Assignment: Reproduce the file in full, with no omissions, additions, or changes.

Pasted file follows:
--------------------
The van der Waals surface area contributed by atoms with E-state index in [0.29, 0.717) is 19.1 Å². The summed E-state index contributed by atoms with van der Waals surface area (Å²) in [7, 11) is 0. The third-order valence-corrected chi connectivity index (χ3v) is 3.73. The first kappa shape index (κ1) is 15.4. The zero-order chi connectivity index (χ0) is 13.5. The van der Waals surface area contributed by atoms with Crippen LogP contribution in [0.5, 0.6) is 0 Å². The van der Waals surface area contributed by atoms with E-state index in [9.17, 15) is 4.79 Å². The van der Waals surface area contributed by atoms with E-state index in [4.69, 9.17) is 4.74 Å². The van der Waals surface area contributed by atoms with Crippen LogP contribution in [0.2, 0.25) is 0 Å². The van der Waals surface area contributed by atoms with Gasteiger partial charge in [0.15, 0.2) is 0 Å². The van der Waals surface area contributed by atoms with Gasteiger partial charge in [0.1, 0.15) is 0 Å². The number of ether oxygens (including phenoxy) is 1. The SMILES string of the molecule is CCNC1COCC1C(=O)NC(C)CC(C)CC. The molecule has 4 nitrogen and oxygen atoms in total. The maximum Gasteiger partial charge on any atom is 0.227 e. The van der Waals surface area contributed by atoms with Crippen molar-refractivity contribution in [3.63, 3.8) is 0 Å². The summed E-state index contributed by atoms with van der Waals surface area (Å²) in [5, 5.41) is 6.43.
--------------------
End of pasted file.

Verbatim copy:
The van der Waals surface area contributed by atoms with E-state index in [0.29, 0.717) is 19.1 Å². The summed E-state index contributed by atoms with van der Waals surface area (Å²) in [7, 11) is 0. The third-order valence-corrected chi connectivity index (χ3v) is 3.73. The first kappa shape index (κ1) is 15.4. The zero-order chi connectivity index (χ0) is 13.5. The van der Waals surface area contributed by atoms with Crippen LogP contribution in [0.5, 0.6) is 0 Å². The van der Waals surface area contributed by atoms with E-state index in [9.17, 15) is 4.79 Å². The van der Waals surface area contributed by atoms with E-state index in [4.69, 9.17) is 4.74 Å². The van der Waals surface area contributed by atoms with Crippen LogP contribution in [0.2, 0.25) is 0 Å². The van der Waals surface area contributed by atoms with Gasteiger partial charge in [0.15, 0.2) is 0 Å². The van der Waals surface area contributed by atoms with Gasteiger partial charge in [0.1, 0.15) is 0 Å². The number of ether oxygens (including phenoxy) is 1. The SMILES string of the molecule is CCNC1COCC1C(=O)NC(C)CC(C)CC. The molecule has 4 nitrogen and oxygen atoms in total. The maximum Gasteiger partial charge on any atom is 0.227 e. The van der Waals surface area contributed by atoms with Crippen molar-refractivity contribution in [3.63, 3.8) is 0 Å². The summed E-state index contributed by atoms with van der Waals surface area (Å²) in [5, 5.41) is 6.43.